Tuesday, December 20, 2016
NIAID Scientists Advocate for Public Data Reuse and Crowdsourcing
New technologies are propelling increases in the volume and diversity of publicly available data, which can potentially be reused to address a variety of research questions. In the Dec. 20 issue of Immunity, NIAID researchers and their colleague from NIH’s Center for Information Technology advocate and outline strategies for broader data reuse and crowdsourcing in the immunology community. They review available data mining and analysis resources and tools and note the importance of developing platforms that are accessible to scientists without computational and statistical expertise.
The paper also highlights the “OMiCC Jamboree,” an exercise that the NIAID team conducted earlier this year to assess whether biologists without formal computational training could effectively use OMiCC, a free online crowdsourcing tool developed at NIAID, to explore public gene expression data. The Jamboree experience illustrates how OMiCC can facilitate data reuse, user education, and crowdsourcing, the researchers say. In addition, the data, annotation, and analysis results generated by the Jamboree, published separately under an open peer review model, provide a resource for the scientific community to explore autoimmune disease gene expression signatures.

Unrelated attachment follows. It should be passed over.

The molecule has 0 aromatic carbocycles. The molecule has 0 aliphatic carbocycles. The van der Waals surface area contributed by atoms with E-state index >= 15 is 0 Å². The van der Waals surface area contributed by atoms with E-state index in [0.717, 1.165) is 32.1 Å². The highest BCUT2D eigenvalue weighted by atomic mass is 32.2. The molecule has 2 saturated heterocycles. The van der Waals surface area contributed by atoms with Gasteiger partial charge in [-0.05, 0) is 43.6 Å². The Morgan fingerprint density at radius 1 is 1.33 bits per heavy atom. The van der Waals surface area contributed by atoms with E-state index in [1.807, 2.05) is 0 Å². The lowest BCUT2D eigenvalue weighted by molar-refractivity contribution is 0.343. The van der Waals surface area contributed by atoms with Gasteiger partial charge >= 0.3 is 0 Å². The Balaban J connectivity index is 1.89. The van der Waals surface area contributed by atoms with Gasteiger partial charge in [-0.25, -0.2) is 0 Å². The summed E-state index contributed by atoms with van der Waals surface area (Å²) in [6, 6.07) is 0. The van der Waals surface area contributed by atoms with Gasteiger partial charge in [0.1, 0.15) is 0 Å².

Expanding the Immunology Toolbox: Embracing Public-Data Reuse and Crowdsourcing: Immunity
Expanding the Immunology Toolbox: Embracing Public-Data Reuse and Crowdsourcing
New technologies have been propelling dramatic increases in the volume and diversity of large-scale public data, which can potentially be reused to answer questions beyond those originally envisioned. However, this often requires computational and statistical skills beyond the reach of most bench scientists. The development of educational and accessible computational tools is thus critical, as are crowdsourcing efforts that utilize the community’s expertise to curate public data for hypothesis generation and testing. Here we review the history of public-data reuse and argue for greater incorporation of computational and statistical sciences into the biomedical education curriculum and the development of biologist-friendly crowdsourcing tools. Finally, we provide a resource list for the reuse of public data and highlight an illustrative crowdsourcing exercise to explore public gene-expression data of human autoimmune diseases and corresponding mouse models. Through education, tool development, and community engagement, immunologists will be poised to transform public data into biological insights.